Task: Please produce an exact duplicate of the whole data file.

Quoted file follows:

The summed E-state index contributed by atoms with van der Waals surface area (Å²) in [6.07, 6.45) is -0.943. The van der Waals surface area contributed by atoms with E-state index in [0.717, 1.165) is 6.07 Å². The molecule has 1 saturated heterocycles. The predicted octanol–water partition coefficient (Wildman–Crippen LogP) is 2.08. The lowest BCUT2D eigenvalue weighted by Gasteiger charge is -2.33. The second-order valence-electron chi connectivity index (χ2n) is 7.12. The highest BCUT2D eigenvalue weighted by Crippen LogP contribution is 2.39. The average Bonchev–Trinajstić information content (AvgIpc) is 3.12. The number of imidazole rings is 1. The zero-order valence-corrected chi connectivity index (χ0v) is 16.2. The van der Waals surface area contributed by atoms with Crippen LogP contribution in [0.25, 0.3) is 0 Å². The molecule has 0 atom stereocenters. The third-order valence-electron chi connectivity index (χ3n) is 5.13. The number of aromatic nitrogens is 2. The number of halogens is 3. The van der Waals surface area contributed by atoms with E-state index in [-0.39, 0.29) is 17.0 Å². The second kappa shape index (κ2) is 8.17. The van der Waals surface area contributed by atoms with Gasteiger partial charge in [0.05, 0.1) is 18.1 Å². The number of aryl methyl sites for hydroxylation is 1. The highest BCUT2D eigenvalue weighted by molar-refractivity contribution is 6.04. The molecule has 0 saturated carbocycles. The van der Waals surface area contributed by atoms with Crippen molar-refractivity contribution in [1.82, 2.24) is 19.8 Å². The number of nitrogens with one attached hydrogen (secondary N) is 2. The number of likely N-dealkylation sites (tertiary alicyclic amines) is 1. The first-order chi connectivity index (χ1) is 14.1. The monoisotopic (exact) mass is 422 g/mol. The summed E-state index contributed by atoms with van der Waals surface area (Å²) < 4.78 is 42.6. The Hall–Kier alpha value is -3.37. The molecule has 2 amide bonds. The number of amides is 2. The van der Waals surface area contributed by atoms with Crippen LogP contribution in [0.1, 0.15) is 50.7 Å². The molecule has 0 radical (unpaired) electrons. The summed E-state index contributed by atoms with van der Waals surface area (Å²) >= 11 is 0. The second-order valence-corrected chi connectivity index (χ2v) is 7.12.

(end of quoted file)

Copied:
The summed E-state index contributed by atoms with van der Waals surface area (Å²) in [6.07, 6.45) is -0.943. The van der Waals surface area contributed by atoms with E-state index in [0.717, 1.165) is 6.07 Å². The molecule has 1 saturated heterocycles. The predicted octanol–water partition coefficient (Wildman–Crippen LogP) is 2.08. The lowest BCUT2D eigenvalue weighted by Gasteiger charge is -2.33. The second-order valence-electron chi connectivity index (χ2n) is 7.12. The highest BCUT2D eigenvalue weighted by Crippen LogP contribution is 2.39. The average Bonchev–Trinajstić information content (AvgIpc) is 3.12. The number of imidazole rings is 1. The zero-order valence-corrected chi connectivity index (χ0v) is 16.2. The van der Waals surface area contributed by atoms with Crippen LogP contribution in [0.25, 0.3) is 0 Å². The molecule has 0 atom stereocenters. The third-order valence-electron chi connectivity index (χ3n) is 5.13. The number of aromatic nitrogens is 2. The number of halogens is 3. The van der Waals surface area contributed by atoms with E-state index in [-0.39, 0.29) is 17.0 Å². The second kappa shape index (κ2) is 8.17. The van der Waals surface area contributed by atoms with Gasteiger partial charge in [0.05, 0.1) is 18.1 Å². The number of aryl methyl sites for hydroxylation is 1. The highest BCUT2D eigenvalue weighted by molar-refractivity contribution is 6.04. The molecule has 0 saturated carbocycles. The van der Waals surface area contributed by atoms with Crippen molar-refractivity contribution in [1.82, 2.24) is 19.8 Å². The number of nitrogens with one attached hydrogen (secondary N) is 2. The number of likely N-dealkylation sites (tertiary alicyclic amines) is 1. The first-order chi connectivity index (χ1) is 14.1. The monoisotopic (exact) mass is 422 g/mol. The summed E-state index contributed by atoms with van der Waals surface area (Å²) < 4.78 is 42.6. The Hall–Kier alpha value is -3.37. The molecule has 2 amide bonds. The number of amides is 2. The van der Waals surface area contributed by atoms with Crippen LogP contribution in [0.1, 0.15) is 50.7 Å². The molecule has 0 radical (unpaired) electrons. The summed E-state index contributed by atoms with van der Waals surface area (Å²) >= 11 is 0. The second-order valence-corrected chi connectivity index (χ2v) is 7.12.